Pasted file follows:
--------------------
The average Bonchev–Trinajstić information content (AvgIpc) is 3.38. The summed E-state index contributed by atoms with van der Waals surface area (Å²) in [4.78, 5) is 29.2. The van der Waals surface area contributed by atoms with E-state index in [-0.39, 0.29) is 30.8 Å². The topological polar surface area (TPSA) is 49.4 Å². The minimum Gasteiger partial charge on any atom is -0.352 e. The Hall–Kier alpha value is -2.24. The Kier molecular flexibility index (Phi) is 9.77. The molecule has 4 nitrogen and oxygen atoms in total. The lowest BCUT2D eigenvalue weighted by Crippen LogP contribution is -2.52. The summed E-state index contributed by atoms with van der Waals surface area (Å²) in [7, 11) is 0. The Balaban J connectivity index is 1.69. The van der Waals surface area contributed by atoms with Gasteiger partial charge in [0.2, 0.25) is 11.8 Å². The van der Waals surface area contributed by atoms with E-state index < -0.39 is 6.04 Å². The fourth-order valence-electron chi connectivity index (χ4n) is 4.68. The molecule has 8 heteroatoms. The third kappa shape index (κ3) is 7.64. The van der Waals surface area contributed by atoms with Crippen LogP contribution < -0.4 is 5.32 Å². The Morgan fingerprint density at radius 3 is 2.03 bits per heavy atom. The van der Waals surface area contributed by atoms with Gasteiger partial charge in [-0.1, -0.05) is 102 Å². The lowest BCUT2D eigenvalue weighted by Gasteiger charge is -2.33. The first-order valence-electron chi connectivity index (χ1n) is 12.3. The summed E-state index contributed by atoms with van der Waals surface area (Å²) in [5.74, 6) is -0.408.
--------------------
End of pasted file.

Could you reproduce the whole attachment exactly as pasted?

The average Bonchev–Trinajstić information content (AvgIpc) is 3.38. The summed E-state index contributed by atoms with van der Waals surface area (Å²) in [4.78, 5) is 29.2. The van der Waals surface area contributed by atoms with E-state index in [-0.39, 0.29) is 30.8 Å². The topological polar surface area (TPSA) is 49.4 Å². The minimum Gasteiger partial charge on any atom is -0.352 e. The Hall–Kier alpha value is -2.24. The Kier molecular flexibility index (Phi) is 9.77. The molecule has 4 nitrogen and oxygen atoms in total. The lowest BCUT2D eigenvalue weighted by Crippen LogP contribution is -2.52. The summed E-state index contributed by atoms with van der Waals surface area (Å²) in [7, 11) is 0. The Balaban J connectivity index is 1.69. The van der Waals surface area contributed by atoms with Gasteiger partial charge in [0.2, 0.25) is 11.8 Å². The van der Waals surface area contributed by atoms with E-state index < -0.39 is 6.04 Å². The fourth-order valence-electron chi connectivity index (χ4n) is 4.68. The molecule has 8 heteroatoms. The third kappa shape index (κ3) is 7.64. The van der Waals surface area contributed by atoms with Crippen LogP contribution < -0.4 is 5.32 Å². The Morgan fingerprint density at radius 3 is 2.03 bits per heavy atom. The van der Waals surface area contributed by atoms with Gasteiger partial charge in [-0.1, -0.05) is 102 Å². The lowest BCUT2D eigenvalue weighted by Gasteiger charge is -2.33. The first-order valence-electron chi connectivity index (χ1n) is 12.3. The summed E-state index contributed by atoms with van der Waals surface area (Å²) in [5.74, 6) is -0.408.